Many Americans take pride in the progress made since the civil rights movement of the 1960s. A national day of recognition in honor of Dr. Martin Luther King, Jr. and his work toward racial equality is celebrated every January. But has the U.S. really made as much progress as some think?
“Living While Black” is a term being used across social media to highlight the ongoing effects of racism that continue to afflict African Americans. Through videos and news headlines, the movement has brought renewed attention to the sensitive subject that white people continue to reflect racial profiling in their interactions with people of color, often unconsciously.
Those promoting the Living While Black campaign did not have to look hard for concrete examples that supported their platform. The most prominent case in 2018 occurred when a white manager at a Philadelphia Starbucks called police because he was suspicious of two black men who were sitting at a table but had not made a purchase.
Police arrived, handcuffed the two men, and arrested them. Video taken with a cell phone at the scene soon went viral on social media platforms, causing outrage across the country. The men were soon released from custody, but the avalanche of anger had already flooded the Internet. Calls for justice and an end to racial profiling ensued.
Starbucks apologized for the actions of its employee, and even closed stores during the business day to train its staff properly. That did little to address the systemic bias that caused the incident in the first place.
Several more racially motivated calls were made to 911 throughout 2018. A white manager became suspicious of a group of black high-school-aged girls trying on prom dresses at a Nordstrom Rack store and called police for suspected shoplifting.
Police were also called by a white woman manning the front desk of an apartment building because a black female tenant refused to show her identity proving that she lived in the predominantly white apartment building.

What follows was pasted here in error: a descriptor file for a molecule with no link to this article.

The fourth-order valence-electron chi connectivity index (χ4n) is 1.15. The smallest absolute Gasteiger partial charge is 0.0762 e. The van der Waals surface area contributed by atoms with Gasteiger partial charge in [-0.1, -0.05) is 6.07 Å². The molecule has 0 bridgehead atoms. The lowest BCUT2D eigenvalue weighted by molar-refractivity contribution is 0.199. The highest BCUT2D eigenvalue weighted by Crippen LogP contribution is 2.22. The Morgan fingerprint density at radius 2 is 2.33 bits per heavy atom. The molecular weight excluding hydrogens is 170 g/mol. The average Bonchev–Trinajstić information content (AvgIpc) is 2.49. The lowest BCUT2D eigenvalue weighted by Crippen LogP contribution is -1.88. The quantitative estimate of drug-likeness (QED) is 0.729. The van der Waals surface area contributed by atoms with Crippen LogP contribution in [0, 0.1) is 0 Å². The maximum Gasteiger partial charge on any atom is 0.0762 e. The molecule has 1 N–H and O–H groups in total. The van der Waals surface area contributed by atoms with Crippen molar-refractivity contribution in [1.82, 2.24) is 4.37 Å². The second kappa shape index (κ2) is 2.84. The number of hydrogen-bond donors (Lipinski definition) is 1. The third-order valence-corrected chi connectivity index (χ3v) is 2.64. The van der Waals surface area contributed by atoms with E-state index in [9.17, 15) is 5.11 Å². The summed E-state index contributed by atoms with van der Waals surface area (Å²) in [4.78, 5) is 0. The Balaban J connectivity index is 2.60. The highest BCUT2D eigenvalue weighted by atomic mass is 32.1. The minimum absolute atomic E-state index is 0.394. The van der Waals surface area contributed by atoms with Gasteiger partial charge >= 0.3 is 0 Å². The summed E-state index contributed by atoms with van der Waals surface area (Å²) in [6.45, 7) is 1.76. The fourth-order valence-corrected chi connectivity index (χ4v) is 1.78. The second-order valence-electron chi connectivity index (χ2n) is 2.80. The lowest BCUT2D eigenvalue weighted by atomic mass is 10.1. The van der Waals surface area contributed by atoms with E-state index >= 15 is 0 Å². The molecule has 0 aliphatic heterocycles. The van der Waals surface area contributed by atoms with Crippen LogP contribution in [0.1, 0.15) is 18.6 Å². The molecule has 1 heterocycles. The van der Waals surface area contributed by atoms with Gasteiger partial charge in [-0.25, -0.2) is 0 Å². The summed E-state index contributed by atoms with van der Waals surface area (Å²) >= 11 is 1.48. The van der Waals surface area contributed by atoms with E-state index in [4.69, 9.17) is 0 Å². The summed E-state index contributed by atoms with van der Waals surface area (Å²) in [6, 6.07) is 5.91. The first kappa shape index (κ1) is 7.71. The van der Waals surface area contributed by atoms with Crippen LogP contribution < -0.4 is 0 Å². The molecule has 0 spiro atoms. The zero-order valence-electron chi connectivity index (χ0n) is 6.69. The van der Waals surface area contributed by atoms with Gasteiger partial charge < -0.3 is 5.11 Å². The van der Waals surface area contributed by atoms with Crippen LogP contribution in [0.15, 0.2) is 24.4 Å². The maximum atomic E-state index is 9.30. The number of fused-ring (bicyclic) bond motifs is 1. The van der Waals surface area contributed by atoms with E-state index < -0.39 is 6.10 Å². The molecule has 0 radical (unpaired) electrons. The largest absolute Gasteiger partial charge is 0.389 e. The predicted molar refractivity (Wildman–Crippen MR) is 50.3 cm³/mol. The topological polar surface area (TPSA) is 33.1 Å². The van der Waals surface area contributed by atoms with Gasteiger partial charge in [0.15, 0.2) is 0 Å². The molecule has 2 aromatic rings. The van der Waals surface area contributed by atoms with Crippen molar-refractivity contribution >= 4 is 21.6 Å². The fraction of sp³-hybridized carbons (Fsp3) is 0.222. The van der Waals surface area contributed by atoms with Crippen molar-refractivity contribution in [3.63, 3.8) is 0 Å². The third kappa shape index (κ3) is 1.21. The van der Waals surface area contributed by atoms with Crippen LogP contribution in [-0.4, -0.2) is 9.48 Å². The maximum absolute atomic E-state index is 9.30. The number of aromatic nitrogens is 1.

In yet another incident, a white person called 911 to report that a black youth was cutting a lawn he was not hired to mow.
These incidents share a common denominator – white people questioning the intentions of black people interacting in a predominantly white area. Living While Black’s social media campaign aims to share these types of situations with the public to increase awareness that racial profiling still exists.
The Civil Rights Act of 1964 made it illegal to discriminate against any individual based on race, religion, sex, marital status, national origin, ethnicity, age, or disability. Racial profiling can lead to unlawful racial discrimination. Employers, landlords, bankers, retail establishments, restaurants, and other public entities aware of the problem may be less apt to violate antidiscrimination laws. Those who fail to scrutinize racial biases may end up violating the law, and causing harm to innocent citizens.
If you believe your civil rights have been violated, contact the Pennsylvania civil rights lawyers at Williams Cedar today. Complete our online contact form or call us at our Philadelphia office at 215-557-0099 or our Haddonfield, New Jersey office at 856-470-9777. We represent clients in Pennsylvania, Cherry Hill, South Jersey, and nationwide.